One of the astounding numbers I came across in my research is that while we're still cutting down primary rain forest, fifty-five times more rain forest than we're cutting down is coming back as second growth, because of the shift to cities and more-efficient agriculture. Because plants grow quicker in the tropics, the whole array of species and biodiversity is returning within a couple of decades.
As long as people either stay out of the land or step gently on it, we're seeing a revival, much as we've seen in New England. It's a little-known fact that 1845, the year Henry David Thoreau lived at Walden Pond, was the maximum point of deforestation in New England. The trees have been growing back ever since. That's why when you walk around an eastern forest, you often see stone walls left from old farm properties.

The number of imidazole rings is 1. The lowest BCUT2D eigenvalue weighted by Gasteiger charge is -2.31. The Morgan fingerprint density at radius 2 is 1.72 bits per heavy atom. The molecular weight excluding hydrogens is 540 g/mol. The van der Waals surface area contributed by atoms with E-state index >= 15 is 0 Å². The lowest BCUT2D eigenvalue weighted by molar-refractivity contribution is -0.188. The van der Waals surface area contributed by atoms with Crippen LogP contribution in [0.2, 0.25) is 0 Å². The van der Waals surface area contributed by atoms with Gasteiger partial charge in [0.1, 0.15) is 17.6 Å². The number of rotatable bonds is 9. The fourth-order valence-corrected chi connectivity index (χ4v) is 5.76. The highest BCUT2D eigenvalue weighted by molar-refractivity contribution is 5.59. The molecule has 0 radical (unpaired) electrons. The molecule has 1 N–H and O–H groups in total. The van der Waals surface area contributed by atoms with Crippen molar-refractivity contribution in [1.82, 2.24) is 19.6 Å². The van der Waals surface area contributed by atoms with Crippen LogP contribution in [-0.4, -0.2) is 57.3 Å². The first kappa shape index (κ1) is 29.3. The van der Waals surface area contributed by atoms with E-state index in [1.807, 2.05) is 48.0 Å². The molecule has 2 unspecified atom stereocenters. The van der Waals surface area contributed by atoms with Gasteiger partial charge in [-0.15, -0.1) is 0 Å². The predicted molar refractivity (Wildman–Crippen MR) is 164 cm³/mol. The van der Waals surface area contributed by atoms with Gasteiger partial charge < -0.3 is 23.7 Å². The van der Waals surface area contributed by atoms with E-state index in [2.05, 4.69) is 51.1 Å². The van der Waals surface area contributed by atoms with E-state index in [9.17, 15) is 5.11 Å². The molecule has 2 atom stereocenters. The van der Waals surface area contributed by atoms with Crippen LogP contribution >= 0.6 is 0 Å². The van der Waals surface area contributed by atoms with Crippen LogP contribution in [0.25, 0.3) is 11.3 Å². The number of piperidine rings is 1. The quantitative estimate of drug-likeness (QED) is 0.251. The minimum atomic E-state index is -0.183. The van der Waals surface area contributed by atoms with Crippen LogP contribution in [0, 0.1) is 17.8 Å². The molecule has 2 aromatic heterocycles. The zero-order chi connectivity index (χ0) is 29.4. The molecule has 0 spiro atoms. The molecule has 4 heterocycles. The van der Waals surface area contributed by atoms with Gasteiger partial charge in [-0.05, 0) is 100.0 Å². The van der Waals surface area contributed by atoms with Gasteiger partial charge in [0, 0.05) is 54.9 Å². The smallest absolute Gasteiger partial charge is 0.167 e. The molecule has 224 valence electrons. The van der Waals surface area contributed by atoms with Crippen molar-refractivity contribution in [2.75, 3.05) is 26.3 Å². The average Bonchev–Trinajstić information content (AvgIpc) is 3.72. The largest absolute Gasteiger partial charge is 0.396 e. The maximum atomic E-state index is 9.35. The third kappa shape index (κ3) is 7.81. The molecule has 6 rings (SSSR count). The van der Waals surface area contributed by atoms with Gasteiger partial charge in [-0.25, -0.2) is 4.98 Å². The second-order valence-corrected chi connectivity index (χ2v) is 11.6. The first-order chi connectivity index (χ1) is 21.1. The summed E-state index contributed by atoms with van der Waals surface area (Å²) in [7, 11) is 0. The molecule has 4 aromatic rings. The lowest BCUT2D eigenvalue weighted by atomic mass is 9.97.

--- Arnie Cooper interview
Stewart Brand
The Sun Magazine
September 2011
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